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Jim Kayes

Jim Kayes has been covering rugby since the late 1990s across print/online, radio and television with The Dominion Post, Stuff.co.nz, TV3 and Newshub, Radio Live and Radio Sport.  He's been to five World Cups, covered almost 200 All Blacks Tests and was on safari with the Lions when the British and Irish side last toured New Zealand, in 2005.

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A climactic final round awaits - Kayes

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Jim Kayes     11 Mar 2019     Getty Images

“We played Scotland in Edinburgh and 20,000 Welsh fans travelled to the city without a ticket to the game. They just wanted to be in the city on game day.”

Sir John Kirwan calls that tribalism and reckons it’s what makes New Zealand’s provincial game so strong but is harder to replicate in Super Rugby.

When it kicked off in 1996 the idea of Super Rugby was that you played for your region, returning to your province after the season finished.

That way there was a grassroots connection from the amateur game through to the professional one that would bond fans to both.

That connection is more tenuous now as players can be contracted to a club from anywhere.

There are no such concerns in the Six Nations where the passion and interest from fans is impressive and the competition itself is delivering with a climatic final round.

Ireland’s 26-14 bonus point win against France means they have 14 points, England 15 and Wales 16 - and they can all win the tournament in what shapes as a thrilling weekend ahead.

Wales host Ireland who are bidding for a grand slam while England are at home to Scotland. That game comes after the Wales v Ireland match so Eddie Jones’ men will know if they are still in with a shot.

They will be Ireland supporters for just a few hours because they need Ireland to win to keep their hopes alive.

In a quirk, it’s possible with the bonus points that Wales and England could win but England, who lost to Wales, would finish on top.

So the Six Nations has a rule that any team that finishes unbeaten gets three extra points to ensure they’re crowned champion.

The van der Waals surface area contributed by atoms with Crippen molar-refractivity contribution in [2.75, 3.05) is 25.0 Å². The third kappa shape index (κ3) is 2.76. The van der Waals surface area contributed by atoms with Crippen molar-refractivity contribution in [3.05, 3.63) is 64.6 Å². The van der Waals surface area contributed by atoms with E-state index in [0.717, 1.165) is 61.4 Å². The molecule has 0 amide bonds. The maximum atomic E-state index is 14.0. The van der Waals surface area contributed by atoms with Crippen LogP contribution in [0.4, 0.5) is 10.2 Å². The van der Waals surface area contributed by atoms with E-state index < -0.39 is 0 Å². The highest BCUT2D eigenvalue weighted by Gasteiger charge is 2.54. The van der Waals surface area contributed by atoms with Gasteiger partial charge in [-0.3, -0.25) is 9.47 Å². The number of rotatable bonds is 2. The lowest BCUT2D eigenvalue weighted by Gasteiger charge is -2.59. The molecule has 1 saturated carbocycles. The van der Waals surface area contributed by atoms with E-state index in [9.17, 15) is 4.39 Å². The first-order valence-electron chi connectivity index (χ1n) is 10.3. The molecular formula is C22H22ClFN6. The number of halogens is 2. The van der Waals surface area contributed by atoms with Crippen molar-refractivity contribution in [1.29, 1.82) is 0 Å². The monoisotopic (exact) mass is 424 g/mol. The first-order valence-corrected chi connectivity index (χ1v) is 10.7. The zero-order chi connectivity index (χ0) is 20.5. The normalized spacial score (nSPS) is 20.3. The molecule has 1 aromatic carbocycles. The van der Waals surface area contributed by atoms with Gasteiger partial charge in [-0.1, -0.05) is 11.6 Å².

Too often the Rugby Championship fails to deliver such a climax as the All Blacks tend to have it wrapped up before they’ve played a game outside Australia and New Zealand.

It’s one of the challenges World Rugby faces in its attempts to come up with a global competition.
As All Blacks skipper Kieran Read said, games have to be meaningful and the integrity of the competition needs to be maintained.

While the All Blacks dominate the Rugby Championship, there is a level of uncertainty around the results helped by Argentina’s improved play, and New Zealand’s odd loss to Australia and South Africa.

The flaw in the overall integrity of the Six Nations is Italy, whose 57-14 thrashing by England was their 21st consecutive Six Nations defeat.

That’s embarrassing and it’s easy to see why many think there should be promotion/relegation in the tournament.

It’s also just as easy to see why those in the Six Nations don’t want it to happen - money and staying in a competition that provides a decent level of footy.

Promotion/relegation is not always the solution either as clubs can spend a fortune trying to get up only for them to last a year and then drop back down.

That yo-yo effect is common across the codes but it does, at least, provide an opportunity to sit at the big table, a pathway to play with the big boys and girls.

What will be interesting is how many teams move up and down in the global competition. In 12-strong divisions I reckon at least two should move up and down, automatically, without a playoff game.

My greatest concern about the proposed global competition is that it looks like the World Cup - only played every year.

That can’t be said of the Six Nations. Instead this year’s competition is adding to the intrigue ahead of the tournament in Japan as Ireland, England and Wales all shape as genuine contenders.

One will arrive in Tokyo as Six Nations champions (and possibly grand slam winners too).

We will find out after a climatic weekend that is sure to see some Ireland fans travel to Cardiff without a ticket to the Test. Being there for the after party will be enough.